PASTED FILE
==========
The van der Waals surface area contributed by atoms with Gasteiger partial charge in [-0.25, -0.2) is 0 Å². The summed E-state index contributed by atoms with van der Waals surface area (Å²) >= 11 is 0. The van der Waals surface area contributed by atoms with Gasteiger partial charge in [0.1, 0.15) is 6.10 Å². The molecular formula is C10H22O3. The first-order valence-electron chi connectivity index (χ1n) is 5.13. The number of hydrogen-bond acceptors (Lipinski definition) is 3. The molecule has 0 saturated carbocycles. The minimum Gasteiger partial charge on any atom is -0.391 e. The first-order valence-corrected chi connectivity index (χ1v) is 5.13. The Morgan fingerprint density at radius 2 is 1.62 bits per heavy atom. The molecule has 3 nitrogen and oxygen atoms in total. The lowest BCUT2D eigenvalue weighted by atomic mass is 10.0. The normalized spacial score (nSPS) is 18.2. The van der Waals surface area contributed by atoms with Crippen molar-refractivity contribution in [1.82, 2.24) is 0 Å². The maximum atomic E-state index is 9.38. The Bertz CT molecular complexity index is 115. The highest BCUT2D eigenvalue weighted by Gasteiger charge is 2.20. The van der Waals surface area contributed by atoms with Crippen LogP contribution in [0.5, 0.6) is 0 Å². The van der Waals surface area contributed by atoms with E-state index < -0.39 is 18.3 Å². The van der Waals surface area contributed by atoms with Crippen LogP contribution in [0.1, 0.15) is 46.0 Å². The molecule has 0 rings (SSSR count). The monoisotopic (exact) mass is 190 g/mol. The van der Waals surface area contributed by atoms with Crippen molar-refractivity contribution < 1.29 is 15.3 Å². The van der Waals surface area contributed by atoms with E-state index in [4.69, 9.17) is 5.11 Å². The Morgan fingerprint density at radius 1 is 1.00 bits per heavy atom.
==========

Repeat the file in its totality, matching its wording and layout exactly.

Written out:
The van der Waals surface area contributed by atoms with Gasteiger partial charge in [-0.25, -0.2) is 0 Å². The summed E-state index contributed by atoms with van der Waals surface area (Å²) >= 11 is 0. The van der Waals surface area contributed by atoms with Gasteiger partial charge in [0.1, 0.15) is 6.10 Å². The molecular formula is C10H22O3. The first-order valence-electron chi connectivity index (χ1n) is 5.13. The number of hydrogen-bond acceptors (Lipinski definition) is 3. The molecule has 0 saturated carbocycles. The minimum Gasteiger partial charge on any atom is -0.391 e. The first-order valence-corrected chi connectivity index (χ1v) is 5.13. The Morgan fingerprint density at radius 2 is 1.62 bits per heavy atom. The molecule has 3 nitrogen and oxygen atoms in total. The lowest BCUT2D eigenvalue weighted by atomic mass is 10.0. The normalized spacial score (nSPS) is 18.2. The van der Waals surface area contributed by atoms with Crippen molar-refractivity contribution in [1.82, 2.24) is 0 Å². The maximum atomic E-state index is 9.38. The Bertz CT molecular complexity index is 115. The highest BCUT2D eigenvalue weighted by Gasteiger charge is 2.20. The van der Waals surface area contributed by atoms with Crippen LogP contribution in [0.5, 0.6) is 0 Å². The van der Waals surface area contributed by atoms with E-state index < -0.39 is 18.3 Å². The van der Waals surface area contributed by atoms with Crippen LogP contribution in [0.1, 0.15) is 46.0 Å². The molecule has 0 rings (SSSR count). The monoisotopic (exact) mass is 190 g/mol. The van der Waals surface area contributed by atoms with Crippen molar-refractivity contribution < 1.29 is 15.3 Å². The van der Waals surface area contributed by atoms with E-state index in [4.69, 9.17) is 5.11 Å². The Morgan fingerprint density at radius 1 is 1.00 bits per heavy atom.